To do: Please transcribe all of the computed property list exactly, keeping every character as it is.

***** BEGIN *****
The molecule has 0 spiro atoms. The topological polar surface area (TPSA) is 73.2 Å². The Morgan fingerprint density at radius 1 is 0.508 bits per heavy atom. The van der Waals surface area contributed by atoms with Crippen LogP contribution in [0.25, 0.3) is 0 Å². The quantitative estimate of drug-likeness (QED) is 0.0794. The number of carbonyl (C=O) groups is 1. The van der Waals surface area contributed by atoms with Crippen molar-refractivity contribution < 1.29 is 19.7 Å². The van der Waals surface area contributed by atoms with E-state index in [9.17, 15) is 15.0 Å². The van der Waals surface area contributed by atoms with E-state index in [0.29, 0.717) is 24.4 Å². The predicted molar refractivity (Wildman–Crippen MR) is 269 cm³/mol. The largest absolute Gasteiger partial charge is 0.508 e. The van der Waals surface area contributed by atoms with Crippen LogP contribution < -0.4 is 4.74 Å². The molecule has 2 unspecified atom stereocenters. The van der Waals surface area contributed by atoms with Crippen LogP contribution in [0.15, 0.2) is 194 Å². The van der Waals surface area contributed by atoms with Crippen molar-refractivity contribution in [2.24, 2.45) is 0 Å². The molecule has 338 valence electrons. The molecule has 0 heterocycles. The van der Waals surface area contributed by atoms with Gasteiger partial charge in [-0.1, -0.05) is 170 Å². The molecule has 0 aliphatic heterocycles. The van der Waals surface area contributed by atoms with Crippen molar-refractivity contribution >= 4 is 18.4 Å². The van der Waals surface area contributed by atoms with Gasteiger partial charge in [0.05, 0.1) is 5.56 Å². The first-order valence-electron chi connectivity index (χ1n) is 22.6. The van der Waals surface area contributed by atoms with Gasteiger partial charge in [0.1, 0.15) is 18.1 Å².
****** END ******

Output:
The molecule has 0 spiro atoms. The topological polar surface area (TPSA) is 73.2 Å². The Morgan fingerprint density at radius 1 is 0.508 bits per heavy atom. The van der Waals surface area contributed by atoms with Crippen LogP contribution in [0.25, 0.3) is 0 Å². The quantitative estimate of drug-likeness (QED) is 0.0794. The number of carbonyl (C=O) groups is 1. The van der Waals surface area contributed by atoms with Crippen molar-refractivity contribution < 1.29 is 19.7 Å². The van der Waals surface area contributed by atoms with E-state index in [9.17, 15) is 15.0 Å². The van der Waals surface area contributed by atoms with E-state index in [0.29, 0.717) is 24.4 Å². The predicted molar refractivity (Wildman–Crippen MR) is 269 cm³/mol. The largest absolute Gasteiger partial charge is 0.508 e. The van der Waals surface area contributed by atoms with Crippen LogP contribution < -0.4 is 4.74 Å². The molecule has 2 unspecified atom stereocenters. The van der Waals surface area contributed by atoms with Crippen LogP contribution in [0.15, 0.2) is 194 Å². The van der Waals surface area contributed by atoms with Crippen molar-refractivity contribution in [2.24, 2.45) is 0 Å². The molecule has 338 valence electrons. The molecule has 0 heterocycles. The van der Waals surface area contributed by atoms with Gasteiger partial charge in [-0.1, -0.05) is 170 Å². The molecule has 0 aliphatic heterocycles. The van der Waals surface area contributed by atoms with Crippen molar-refractivity contribution >= 4 is 18.4 Å². The van der Waals surface area contributed by atoms with Gasteiger partial charge in [0.05, 0.1) is 5.56 Å². The first-order valence-electron chi connectivity index (χ1n) is 22.6. The van der Waals surface area contributed by atoms with Gasteiger partial charge in [0.1, 0.15) is 18.1 Å².